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Game Reveals More than Expected


Ratings Board, Like Parents, In the Dark on Grand Theft Auto: San Andreas

UCR dance professor Derek Burrill studies motion and performance in video games

(July 21, 2005)

Derek Burrill

Derek Burrill

RIVERSIDE, Calif. (www.ucr.edu) -- Derek Burrill is an assistant professor of dance at UC Riverside. But the kind of motion and performance he studies is the kind inside computer games, like the performance of CJ, the character at the center of Grand Theft Auto: San Andreas.

CJ is also at the center of a new controversey over sex scenes embedded in disabled code, which were not reported to the Electronic Software Ratings Board (ESRB), and were subsequently unlocked by savvy hackers who spread the key via the Web.

"This bit of 'disabled code' in GTA:SA, which includes a scene where CJ makes out with his male friend, a cop and a priest, is the authorship of the company, the programers, but also, in a sense, the player, as long as they can find out how to activate it," Burrill said. "Parents will probably not ever know exactly what is going on in the games, particularly since they are not going to sit for countless hours and watch over-the-shoulder while their kids play."

He said computer gaming brings unprecedented levels of interaction as well as alterability, what can be called 'authorship.' Both programers and more recently, players, can edit their software, and therefore the experience itself.

He said there is no complete answer to the larger question of whether media violence is damaging to young people. "Sure, it does physically affect them, with faster breathing and heart rates, but are they going to go out and kill someone? Does it give them an outlet for feelings and behaviors that were always-already there? Sociologists have been working on this for the better part of the last century," he said.

"The best thing that parents can do is closely monitor what their child has access to and this usually means at their friend's houses. Since the ESRB was created by the gaming industry as a self-policing measure because of complaints about content in the 90's., it is a little toothless, Burrill said. He said it is likely that the ESRB gave Rockstar Games (the producer of GTA:SA) a great deal of input on how the game should be rated.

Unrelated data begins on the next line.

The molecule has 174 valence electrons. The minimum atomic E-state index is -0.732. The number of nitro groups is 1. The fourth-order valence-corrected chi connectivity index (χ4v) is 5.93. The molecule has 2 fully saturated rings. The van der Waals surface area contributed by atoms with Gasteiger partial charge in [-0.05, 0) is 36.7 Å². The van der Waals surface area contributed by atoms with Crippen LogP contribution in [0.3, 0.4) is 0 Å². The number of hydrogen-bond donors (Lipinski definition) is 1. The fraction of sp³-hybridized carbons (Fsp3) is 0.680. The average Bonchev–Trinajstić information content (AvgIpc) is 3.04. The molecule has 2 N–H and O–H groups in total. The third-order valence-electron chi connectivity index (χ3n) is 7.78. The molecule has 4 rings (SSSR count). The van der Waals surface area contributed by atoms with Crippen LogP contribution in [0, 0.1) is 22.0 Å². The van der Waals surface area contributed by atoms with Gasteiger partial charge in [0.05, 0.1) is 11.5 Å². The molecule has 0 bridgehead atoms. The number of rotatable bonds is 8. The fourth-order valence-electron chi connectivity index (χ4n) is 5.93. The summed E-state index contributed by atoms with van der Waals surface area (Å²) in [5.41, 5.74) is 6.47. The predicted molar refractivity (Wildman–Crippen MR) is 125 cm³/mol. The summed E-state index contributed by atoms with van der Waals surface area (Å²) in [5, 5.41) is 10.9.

"So, until an industry-independent entity is created, this will undoubtedly continue to happen. Good luck parents!"

Burrill studies performance and movement in digital games, as well as the cultural and artistic impact of video and computer gaming. His interests include Media Theory, Film and Television and gender studies. Current publications include a chapter entitled "'Oh Grow Up, 007': The Performance of Bond and Boyhood in Video Games," in the anthology ScreenPlay and the articles "Out of the Box: Performance, Drama and Interactive Software" (Modern Drama) and "Watch Your Ass!: The Structure of Masculinity in Video Games," (Text Technology).

Email: derek.burrill@ucr.edu (preferred)

Phone: 951.369.7185

Media contact: Kris Lovekin, 951 827-2495

Professor Burrill put on a campus seminar on masculinity in GTA:San Andreas shortly after the game's release last Fall.Enlarge

Professor Burrill put on a campus seminar on masculinity in GTA:San Andreas shortly after the game's release last Fall.

The University of California, Riverside (www.ucr.edu) is a doctoral research university, a living laboratory for groundbreaking exploration of issues critical to Inland Southern California, the state and communities around the world. Reflecting California's diverse culture, UCR's enrollment has exceeded 21,000 students. The campus opened a medical school in 2013 and has reached the heart of the Coachella Valley by way of the UCR Palm Desert Center. The campus has an annual statewide economic impact of more than $1 billion.

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